A’Tempting’ Tuesday: Cornbread Dressing and Memories

Cornbread Dressing

I started my love of cooking at a very young age. I remember making my mom lunch during the summers when she came home from work, probably at about the age of 11.  Back then, I’m told it was a lot of gravy and garlic.  Fortunately, things have improved.

Many of my recipes and favorite dishes were handed down from my Mother and grandmothers, many I’ve made up.  Quite honestly, most are prepared from memory.  This can be good and bad.  It’s quite convenient because I don’t have to keep up with a recipe for a lot of the things I cook often.   However, when someone asks how I’ve prepared something,

“a little of this, and a dash of that until it looks goods” is not a very good answer.

This happened to me recently when my aunt called and wanted a recipe for my mom’s Cornbread Dressing.  I make it like my mom did.  She made it like her mom did.  Basically, we take the ingredients, stir them together and taste until it’s right.  We bake until it looks good.  Really, that’s it.

While the ingredients remain the same every time, I have no recipe or measurements for said ingredients, only the memories of learning to prepare it with my mother and grandmother.  Even today, when reliving those days of my childhood when we lived next door to my grandmother, I can almost smell that dressing baking in the oven and begging to be covered in gravy made from the turkey drippings.  My grandparents, my mom, my sister and I, as well as my aunt and uncle spent many a Thanksgiving in that tiny house on Hickory Street in Marshall, Texas.  It’s funny how my aunt asking me for a recipe can bring back so many memories.

In the absence now of my mom and grandmother, I guess I am now the holder of the recipe.  I don’ t know whether to feel flattered or just old!  When my aunt wanted my mom’s recipe  I panicked a little.  I really couldn’t tell her to make some cornbread and throw a handful of a bunch of “stuff” in it and bake at 350 for a “little while.”

So, I put on my queen of everything hat and this is the recipe I came up with.

Keep in mind,  this is one of those “to taste” kind of recipes.  Many of the measurements are approximate and up to the taste of the cook.

Gram Gram’s and Mom’s Old Fashioned Cornbread Dressing

  • Cornbread (I sometimes make it from scratch, other times I use whatever mix is on sale. A sweeter cornbread is really nice in this recipe.  Either way, I make two batches.)
  • 2-4 cups chicken or turkey broth (I make fresh broth by boiling a chicken, adding salt and pepper, chopped celery and onion — 3/4-1 cup each.  I debone the chicken and use that at another time). 
  • 4 tablespoons rubbed sage (or to taste.  I tend to go a little heavier on the sage)
  • 3 to 4 hard-boiled eggs, chopped
  • 2 or 3 pieces of dry toast made from your favorite bread, crumbled (I dry on low heat in the oven and prefer plain old white bread)
  • Salt and pepper to taste (I really like to use celery salt for added flavor instead of regular salt)
  •  2 Green onions, chopped (optional)

Prepare the broth.  I boil the chicken, adding chopped onion and celery as it cooks.  Season to taste with salt and pepper.  Better seasoned your broth, means less work on the finished product.  I often make the broth a night or two ahead of time, putting away the deboned chicken for another use.  If you are from the south and prefer giblet gravy with your dressing, the giblets can be boiled and chopped at this time.

Bake the cornbread, whether it be from a mix or from scratch.  I generally prepare two batches of cornbread using a large cast iron skillet.  I do this a day or two ahead if I can too.  When ready to prepare the dressing, finely crumble the cornbread into a large baking pan or 13X9 casserole dish. There is no need to butter or spray the pan.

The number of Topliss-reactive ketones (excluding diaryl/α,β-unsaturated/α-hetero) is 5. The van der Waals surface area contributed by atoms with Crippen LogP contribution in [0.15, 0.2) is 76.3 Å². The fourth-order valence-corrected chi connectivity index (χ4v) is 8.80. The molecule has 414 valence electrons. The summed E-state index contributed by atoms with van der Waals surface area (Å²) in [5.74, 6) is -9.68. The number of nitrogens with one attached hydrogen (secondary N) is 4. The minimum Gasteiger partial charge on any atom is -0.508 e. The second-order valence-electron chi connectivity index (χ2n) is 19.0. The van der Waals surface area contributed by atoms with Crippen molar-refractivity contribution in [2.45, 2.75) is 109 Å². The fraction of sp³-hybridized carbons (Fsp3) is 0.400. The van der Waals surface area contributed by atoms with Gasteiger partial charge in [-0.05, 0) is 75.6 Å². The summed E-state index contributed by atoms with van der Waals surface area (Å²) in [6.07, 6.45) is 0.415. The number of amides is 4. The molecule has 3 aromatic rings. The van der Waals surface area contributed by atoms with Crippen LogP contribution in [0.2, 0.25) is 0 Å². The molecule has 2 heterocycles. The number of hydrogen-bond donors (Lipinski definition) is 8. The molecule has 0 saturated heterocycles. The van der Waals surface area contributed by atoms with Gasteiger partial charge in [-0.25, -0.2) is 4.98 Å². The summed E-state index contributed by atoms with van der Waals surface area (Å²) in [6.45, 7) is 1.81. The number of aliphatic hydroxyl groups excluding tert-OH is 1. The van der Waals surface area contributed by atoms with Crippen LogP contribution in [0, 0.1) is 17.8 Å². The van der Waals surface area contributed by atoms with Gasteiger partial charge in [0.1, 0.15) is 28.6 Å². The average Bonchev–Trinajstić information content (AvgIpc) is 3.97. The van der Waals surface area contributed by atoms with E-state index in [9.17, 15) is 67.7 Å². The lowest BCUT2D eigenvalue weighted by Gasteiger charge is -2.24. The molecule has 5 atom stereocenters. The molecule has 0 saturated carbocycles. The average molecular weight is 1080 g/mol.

Dry the toast  right on the rack in the oven.  Crumble and add to the crumbled cornbread.

Pour about 2 cups broth into the cornbread/toast mixture and stir.  Add more as needed.  You don’t want it watery, but you don’t want it dry either.  In the end, you want a firm, wet mixture.  You shouldn’t be able to pour off any liquid.  Add the rubbed sage, pepper and salt or celery salt to taste at this point.   Like I said, I stir and taste until I think it tastes good.  Any leftover broth can be put aside to use when making your gravy.

Stir in the chopped boiled eggs and green onions, if you want them.  Some people add the egg raw (especially those who make a more traditional stuffing), but I really like them boiled.  The green onion is not necessary, but I think it adds a little more freshness and color to the dish.

Bake in a 350 degree oven until it starts to dry and brown on top.  It should be a little moist, but not wet.  I start checking it at about 45 minutes, but it almost always winds up cooking for about 1.25 to 1.5 hours.  You can serve straight from the baking pan, with your choice of gravy available for topping.  (Gravy is a must!)

Cook’s Notes and Tool Talk:

  • As I said, you can bake the cornbread from scratch or use a mix. It really depends on your preference, your time and what you have on hand. We really prefer a sweeter cornbread for dressing. Jiffy in a box is an excellent choice. However, my hubby is now diabetic so I’ve had to adjust what I use. I just add a couple tablespoons of Splenda to my cornbread batter (scratch or mix). I think baking the cornbread in a cast-iron skillet is a must. The brown, crunchy texture the cast iron gives to the cornbread is perfect in the dressing.  My favorite skillet is one from one of my grandmothers.  I don’t even know how old it is.
  •  I generally keep a can of chicken broth on hand in case I run out of my freshly prepared broth.  Any leftover broth I use to make the gravy.  As we generally fry our turkey, I usually need extra when it comes time for gravy as there is no turkey drippings when frying.  To make the gravy, brown 2 tablespoons of flour in 2 tablespoons butter (not margarine) over medium heat until a light brown. It’s a good idea to stir constantly.  Add broth, about a cup at a time, stirring over medium heat until you reached your desired consistency.  If gravy is too thick, add more liquid.  If it’s too thin, you can thicken with a tiny bit of cornstarch dissolved in cold water and stirred into the gravy. Add salt and pepper if needed.
  • If you roasted your bird, you can thicken your drippings right in the roasting pan using the water/corn flour mixture.  Flour dissolved in cold water will also work.  Just make sure you dissolve the flour in the water before adding it to you hot drippings so you don’t have lumps.